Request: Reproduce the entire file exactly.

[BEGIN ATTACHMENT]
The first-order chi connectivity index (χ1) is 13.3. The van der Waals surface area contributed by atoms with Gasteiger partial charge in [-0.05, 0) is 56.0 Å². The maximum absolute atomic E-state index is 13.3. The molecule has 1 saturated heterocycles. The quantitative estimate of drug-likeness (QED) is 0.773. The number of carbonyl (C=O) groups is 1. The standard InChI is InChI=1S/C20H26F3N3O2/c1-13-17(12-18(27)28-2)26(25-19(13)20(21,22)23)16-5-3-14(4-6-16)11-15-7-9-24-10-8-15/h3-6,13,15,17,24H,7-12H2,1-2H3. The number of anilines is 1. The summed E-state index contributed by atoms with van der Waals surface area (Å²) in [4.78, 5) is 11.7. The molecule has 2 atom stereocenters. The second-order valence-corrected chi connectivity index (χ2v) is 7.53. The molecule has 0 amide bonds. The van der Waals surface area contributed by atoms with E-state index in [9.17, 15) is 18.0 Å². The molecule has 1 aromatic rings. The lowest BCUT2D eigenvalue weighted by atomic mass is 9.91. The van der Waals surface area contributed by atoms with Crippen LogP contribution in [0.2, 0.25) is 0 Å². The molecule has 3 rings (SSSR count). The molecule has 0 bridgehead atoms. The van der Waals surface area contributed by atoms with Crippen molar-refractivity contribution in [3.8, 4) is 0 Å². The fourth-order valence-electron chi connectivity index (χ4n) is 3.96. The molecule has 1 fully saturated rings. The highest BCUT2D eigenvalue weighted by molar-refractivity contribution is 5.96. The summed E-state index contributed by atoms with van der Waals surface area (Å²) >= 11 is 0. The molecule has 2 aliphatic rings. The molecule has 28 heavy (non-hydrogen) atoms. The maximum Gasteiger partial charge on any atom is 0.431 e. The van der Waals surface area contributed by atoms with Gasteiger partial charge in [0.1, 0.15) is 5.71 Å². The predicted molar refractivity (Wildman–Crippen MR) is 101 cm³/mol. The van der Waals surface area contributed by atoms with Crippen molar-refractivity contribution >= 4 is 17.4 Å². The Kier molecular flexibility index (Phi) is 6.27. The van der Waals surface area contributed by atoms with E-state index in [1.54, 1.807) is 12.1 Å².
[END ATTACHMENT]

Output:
The first-order chi connectivity index (χ1) is 13.3. The van der Waals surface area contributed by atoms with Gasteiger partial charge in [-0.05, 0) is 56.0 Å². The maximum absolute atomic E-state index is 13.3. The molecule has 1 saturated heterocycles. The quantitative estimate of drug-likeness (QED) is 0.773. The number of carbonyl (C=O) groups is 1. The standard InChI is InChI=1S/C20H26F3N3O2/c1-13-17(12-18(27)28-2)26(25-19(13)20(21,22)23)16-5-3-14(4-6-16)11-15-7-9-24-10-8-15/h3-6,13,15,17,24H,7-12H2,1-2H3. The number of anilines is 1. The summed E-state index contributed by atoms with van der Waals surface area (Å²) in [4.78, 5) is 11.7. The molecule has 2 atom stereocenters. The second-order valence-corrected chi connectivity index (χ2v) is 7.53. The molecule has 0 amide bonds. The van der Waals surface area contributed by atoms with E-state index in [9.17, 15) is 18.0 Å². The molecule has 1 aromatic rings. The lowest BCUT2D eigenvalue weighted by atomic mass is 9.91. The van der Waals surface area contributed by atoms with Crippen LogP contribution in [0.2, 0.25) is 0 Å². The molecule has 3 rings (SSSR count). The molecule has 0 bridgehead atoms. The van der Waals surface area contributed by atoms with Crippen molar-refractivity contribution in [3.8, 4) is 0 Å². The fourth-order valence-electron chi connectivity index (χ4n) is 3.96. The molecule has 1 fully saturated rings. The highest BCUT2D eigenvalue weighted by molar-refractivity contribution is 5.96. The summed E-state index contributed by atoms with van der Waals surface area (Å²) >= 11 is 0. The molecule has 2 aliphatic rings. The molecule has 28 heavy (non-hydrogen) atoms. The maximum Gasteiger partial charge on any atom is 0.431 e. The van der Waals surface area contributed by atoms with Gasteiger partial charge in [0.1, 0.15) is 5.71 Å². The predicted molar refractivity (Wildman–Crippen MR) is 101 cm³/mol. The van der Waals surface area contributed by atoms with Crippen molar-refractivity contribution >= 4 is 17.4 Å². The Kier molecular flexibility index (Phi) is 6.27. The van der Waals surface area contributed by atoms with E-state index in [1.54, 1.807) is 12.1 Å².